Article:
(g) After being erected with the rope, or chain attached, stanchions shall be capable of resisting without tipping over, a force of at least 16 pounds (71 Newtons) applied horizontally against the stanchions 30 inches (0.76 meters) above the roof surface, perpendicular to the warning line and in the direction of the roof edge.

(2) When positive means of fall restraint as described in WAC 296-155-24510 (1)(a) through (d), or fall arrest as described in WAC 296-155-24510 (2) through (((5)(c))) (6) are not utilized, a safety monitor system as described in WAC 296-155-24521 shall be implemented to protect employees working between the forward edge of the warning line and the leading edge.

[Statutory Authority: RCW 49.17.040, [49.17.]050 and [49.17.]060. 96-24-051, 296-155-24520, filed 11/27/96, effective 2/1/97. Statutory Authority: Chapter 49.17 RCW. 95-10-016, 296-155-24520, filed 4/25/95, effective 10/1/95; 91-24-017 (Order 91-07), 296-155-24520, filed 11/22/91, effective 12/24/91; 91-03-044 (Order 90-18), 296-155-24520, filed 1/10/91, effective 2/12/91.]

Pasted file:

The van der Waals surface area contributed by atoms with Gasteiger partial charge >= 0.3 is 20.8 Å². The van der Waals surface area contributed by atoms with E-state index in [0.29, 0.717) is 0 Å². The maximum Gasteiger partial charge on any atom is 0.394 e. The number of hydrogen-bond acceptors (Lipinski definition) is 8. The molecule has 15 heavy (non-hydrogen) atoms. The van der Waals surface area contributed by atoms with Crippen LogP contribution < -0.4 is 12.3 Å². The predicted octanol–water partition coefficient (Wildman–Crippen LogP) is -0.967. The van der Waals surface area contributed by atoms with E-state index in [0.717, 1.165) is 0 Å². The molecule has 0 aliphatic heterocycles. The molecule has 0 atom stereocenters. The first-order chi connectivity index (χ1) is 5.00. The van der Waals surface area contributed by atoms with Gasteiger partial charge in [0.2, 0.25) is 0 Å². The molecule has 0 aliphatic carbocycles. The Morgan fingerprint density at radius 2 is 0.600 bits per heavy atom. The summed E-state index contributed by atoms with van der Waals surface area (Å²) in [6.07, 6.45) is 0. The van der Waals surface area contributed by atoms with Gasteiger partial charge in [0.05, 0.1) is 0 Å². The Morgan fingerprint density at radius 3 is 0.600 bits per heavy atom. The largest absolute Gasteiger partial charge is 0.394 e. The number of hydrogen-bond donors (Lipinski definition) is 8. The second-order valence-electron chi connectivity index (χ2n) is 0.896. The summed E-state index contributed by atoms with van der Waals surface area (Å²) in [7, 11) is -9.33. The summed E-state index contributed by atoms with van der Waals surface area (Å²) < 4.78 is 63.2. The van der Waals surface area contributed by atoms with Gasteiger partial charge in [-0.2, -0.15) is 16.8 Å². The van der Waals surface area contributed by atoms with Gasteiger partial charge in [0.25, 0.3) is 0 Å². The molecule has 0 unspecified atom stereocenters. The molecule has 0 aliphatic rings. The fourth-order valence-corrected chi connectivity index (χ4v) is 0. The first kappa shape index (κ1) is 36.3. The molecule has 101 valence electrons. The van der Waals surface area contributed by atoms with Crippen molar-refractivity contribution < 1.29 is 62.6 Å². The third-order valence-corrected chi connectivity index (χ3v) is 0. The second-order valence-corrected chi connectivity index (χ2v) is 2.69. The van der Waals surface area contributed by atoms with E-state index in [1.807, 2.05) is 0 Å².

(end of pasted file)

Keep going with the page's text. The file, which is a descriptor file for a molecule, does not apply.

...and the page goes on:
AMENDATORY SECTION(Amending WSR 96-24-051, filed 11/27/96, effective 2/1/97)

WAC 296-155-24521
Safety monitor system.

(1) A safety monitor system (SMS) may be used in conjunction with a warning line system as a method of guarding against falls during work on low pitched roofs and leading edge work only.

(2) When selected, the employer shall ensure that the safety monitor system shall be addressed in the fall protection work plan, include the name of the safety monitor(s) and the extent of their training in both the safety monitor and warning line systems, and shall ensure that the following requirements are met.

(3) The safety monitor system shall not be used when adverse weather conditions create additional hazards.